The New York Times (September 24, 1915)
Special to The New York Times.
WASHINGTON, Sept. 23.-Charles R. Crane of Chicago, a Director of Roberts College, Constantinople, and James L. Burton of Boston, Foreign Secretary of the American Board of Commissioners for Foreign Missions, visited the State Department today and conferred with Acting Secretary of State Polk and other officials regarding the slaughter of Armenians by Turks and Kurds in Asia Minor. They will attend a meeting of a general committee, to be held in New York within a few days, to devise a plan for appealing to the American people for funds and aid for as many of the unfortunate Armenians as can be helped.
It was learned, in connection with the conferences held here today, that general representations have from time to time been made to the Ottoman Government by Ambassador Morgenthau for humane treatment of Armenians. Despite these representations, the slaughter of Armenians has continued.
The records of the State Department are replete with detailed reports from American Consular officers in Asia Minor, which give harrowing tales of the treatment of the Armenian Christians by the Turks and the Kurds. These reports have not been made public. They indicate that the Turk has undertaken a war of extermination on Armenians, especially those of the Gregorian Church, to which about 90 per cent of the Armenians belong. The Turkish Government originally ordered the deportation of all Armenians, but, some time ago, after representations had been made by Ambassador Morgenthau, the Ottoman Government gave assurances that the order would be modified so as not to embrace Catholic and Protestant Armenians.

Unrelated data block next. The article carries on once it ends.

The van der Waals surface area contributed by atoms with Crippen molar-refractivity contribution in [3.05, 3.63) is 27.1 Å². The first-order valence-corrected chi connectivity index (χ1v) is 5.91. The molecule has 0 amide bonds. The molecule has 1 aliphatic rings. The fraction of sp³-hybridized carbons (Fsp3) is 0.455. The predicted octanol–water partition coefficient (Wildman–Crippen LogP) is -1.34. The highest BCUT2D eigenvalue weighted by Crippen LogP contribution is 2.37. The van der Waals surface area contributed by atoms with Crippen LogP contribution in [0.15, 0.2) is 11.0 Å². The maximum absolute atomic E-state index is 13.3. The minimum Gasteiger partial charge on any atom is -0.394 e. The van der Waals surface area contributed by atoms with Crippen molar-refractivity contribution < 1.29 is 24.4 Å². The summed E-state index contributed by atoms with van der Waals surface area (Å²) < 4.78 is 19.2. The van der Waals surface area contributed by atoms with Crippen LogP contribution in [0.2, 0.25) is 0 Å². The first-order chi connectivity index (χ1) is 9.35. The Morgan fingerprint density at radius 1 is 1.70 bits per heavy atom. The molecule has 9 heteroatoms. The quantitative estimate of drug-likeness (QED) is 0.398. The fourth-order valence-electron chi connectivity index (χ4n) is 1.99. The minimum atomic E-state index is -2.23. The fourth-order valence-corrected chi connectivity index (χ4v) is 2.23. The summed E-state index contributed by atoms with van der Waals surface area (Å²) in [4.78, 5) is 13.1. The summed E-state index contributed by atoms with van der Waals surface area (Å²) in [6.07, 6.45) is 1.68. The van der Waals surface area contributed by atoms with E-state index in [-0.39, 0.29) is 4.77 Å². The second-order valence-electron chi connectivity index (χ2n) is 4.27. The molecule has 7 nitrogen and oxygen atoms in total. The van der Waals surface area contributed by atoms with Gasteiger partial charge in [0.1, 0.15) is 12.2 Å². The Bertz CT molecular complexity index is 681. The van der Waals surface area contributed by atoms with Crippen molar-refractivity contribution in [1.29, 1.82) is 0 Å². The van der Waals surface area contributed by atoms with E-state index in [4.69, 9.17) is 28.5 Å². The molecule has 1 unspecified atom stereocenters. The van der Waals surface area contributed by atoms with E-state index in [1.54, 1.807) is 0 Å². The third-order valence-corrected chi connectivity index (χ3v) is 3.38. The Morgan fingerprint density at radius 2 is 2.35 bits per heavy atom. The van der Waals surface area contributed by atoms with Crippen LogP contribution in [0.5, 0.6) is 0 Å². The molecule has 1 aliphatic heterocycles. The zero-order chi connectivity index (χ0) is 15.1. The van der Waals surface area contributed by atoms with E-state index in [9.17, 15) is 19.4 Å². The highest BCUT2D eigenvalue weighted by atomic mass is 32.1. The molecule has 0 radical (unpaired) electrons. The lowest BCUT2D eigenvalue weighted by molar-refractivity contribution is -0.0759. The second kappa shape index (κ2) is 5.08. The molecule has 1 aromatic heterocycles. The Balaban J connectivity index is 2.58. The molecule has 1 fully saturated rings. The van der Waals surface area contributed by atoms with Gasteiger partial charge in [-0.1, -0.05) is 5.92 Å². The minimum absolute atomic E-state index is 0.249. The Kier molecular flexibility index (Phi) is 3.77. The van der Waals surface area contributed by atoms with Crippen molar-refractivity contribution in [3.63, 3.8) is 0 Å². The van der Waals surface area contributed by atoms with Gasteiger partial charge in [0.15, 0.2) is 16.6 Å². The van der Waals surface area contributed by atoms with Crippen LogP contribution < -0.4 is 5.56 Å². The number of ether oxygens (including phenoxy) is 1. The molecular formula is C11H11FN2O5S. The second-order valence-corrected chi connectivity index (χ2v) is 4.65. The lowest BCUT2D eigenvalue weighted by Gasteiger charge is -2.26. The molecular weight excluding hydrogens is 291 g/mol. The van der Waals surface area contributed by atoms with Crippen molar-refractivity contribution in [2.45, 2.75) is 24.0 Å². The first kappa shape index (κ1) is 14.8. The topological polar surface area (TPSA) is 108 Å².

Reports reaching Washington indicate that about 500,000 Armenians have been slaughtered or lost their lives as a result of the Turkish deportation order and the resulting war of extinction. Turkish authorities drove the Gregorian Armenians out of their homes, ordered them to proceed to distant towns in the direction of Bagdad, which could only be reached by crossing long stretches of desert. During the exodus of Armenians across the deserts they have been fallen upon by Kurds and slaughtered, but some of the Armenian women and girls, in considerable numbers, have been carried off into captivity by the Kurds. The reports that have been sent to the State Department by its agents in Asia Minor fully confirm these statements made in the appeal sent to this country by Viscount Bryce, formerly British Ambassador to the United States, to try stop the slaughter of the Armenians. Viscount Bryce stated that the horrors through which the Armenians have passed have been unparalleled in modern times.